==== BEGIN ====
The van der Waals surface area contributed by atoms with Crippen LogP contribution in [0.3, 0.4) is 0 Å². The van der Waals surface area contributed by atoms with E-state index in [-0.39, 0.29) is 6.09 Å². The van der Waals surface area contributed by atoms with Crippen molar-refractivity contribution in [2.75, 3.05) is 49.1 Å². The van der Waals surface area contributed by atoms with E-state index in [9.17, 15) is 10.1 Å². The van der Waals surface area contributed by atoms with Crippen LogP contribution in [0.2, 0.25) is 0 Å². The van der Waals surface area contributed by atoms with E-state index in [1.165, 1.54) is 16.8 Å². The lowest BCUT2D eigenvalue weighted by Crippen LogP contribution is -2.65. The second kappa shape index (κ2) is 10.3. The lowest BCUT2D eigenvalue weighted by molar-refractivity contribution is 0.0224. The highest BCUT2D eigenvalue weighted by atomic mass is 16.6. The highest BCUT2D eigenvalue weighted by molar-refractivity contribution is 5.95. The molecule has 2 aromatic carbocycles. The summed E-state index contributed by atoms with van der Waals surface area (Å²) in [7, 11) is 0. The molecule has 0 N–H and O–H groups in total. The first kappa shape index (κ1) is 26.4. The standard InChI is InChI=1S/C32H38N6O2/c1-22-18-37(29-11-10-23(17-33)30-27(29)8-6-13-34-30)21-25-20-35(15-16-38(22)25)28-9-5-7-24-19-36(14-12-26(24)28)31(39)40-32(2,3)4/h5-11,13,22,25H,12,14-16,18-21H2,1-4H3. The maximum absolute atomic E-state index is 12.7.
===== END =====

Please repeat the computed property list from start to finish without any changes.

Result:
The van der Waals surface area contributed by atoms with Crippen LogP contribution in [0.3, 0.4) is 0 Å². The van der Waals surface area contributed by atoms with E-state index in [-0.39, 0.29) is 6.09 Å². The van der Waals surface area contributed by atoms with Crippen molar-refractivity contribution in [2.75, 3.05) is 49.1 Å². The van der Waals surface area contributed by atoms with E-state index in [9.17, 15) is 10.1 Å². The van der Waals surface area contributed by atoms with Crippen LogP contribution in [0.2, 0.25) is 0 Å². The van der Waals surface area contributed by atoms with E-state index in [1.165, 1.54) is 16.8 Å². The lowest BCUT2D eigenvalue weighted by Crippen LogP contribution is -2.65. The second kappa shape index (κ2) is 10.3. The lowest BCUT2D eigenvalue weighted by molar-refractivity contribution is 0.0224. The highest BCUT2D eigenvalue weighted by atomic mass is 16.6. The highest BCUT2D eigenvalue weighted by molar-refractivity contribution is 5.95. The molecule has 2 aromatic carbocycles. The summed E-state index contributed by atoms with van der Waals surface area (Å²) in [7, 11) is 0. The molecule has 0 N–H and O–H groups in total. The first kappa shape index (κ1) is 26.4. The standard InChI is InChI=1S/C32H38N6O2/c1-22-18-37(29-11-10-23(17-33)30-27(29)8-6-13-34-30)21-25-20-35(15-16-38(22)25)28-9-5-7-24-19-36(14-12-26(24)28)31(39)40-32(2,3)4/h5-11,13,22,25H,12,14-16,18-21H2,1-4H3. The maximum absolute atomic E-state index is 12.7.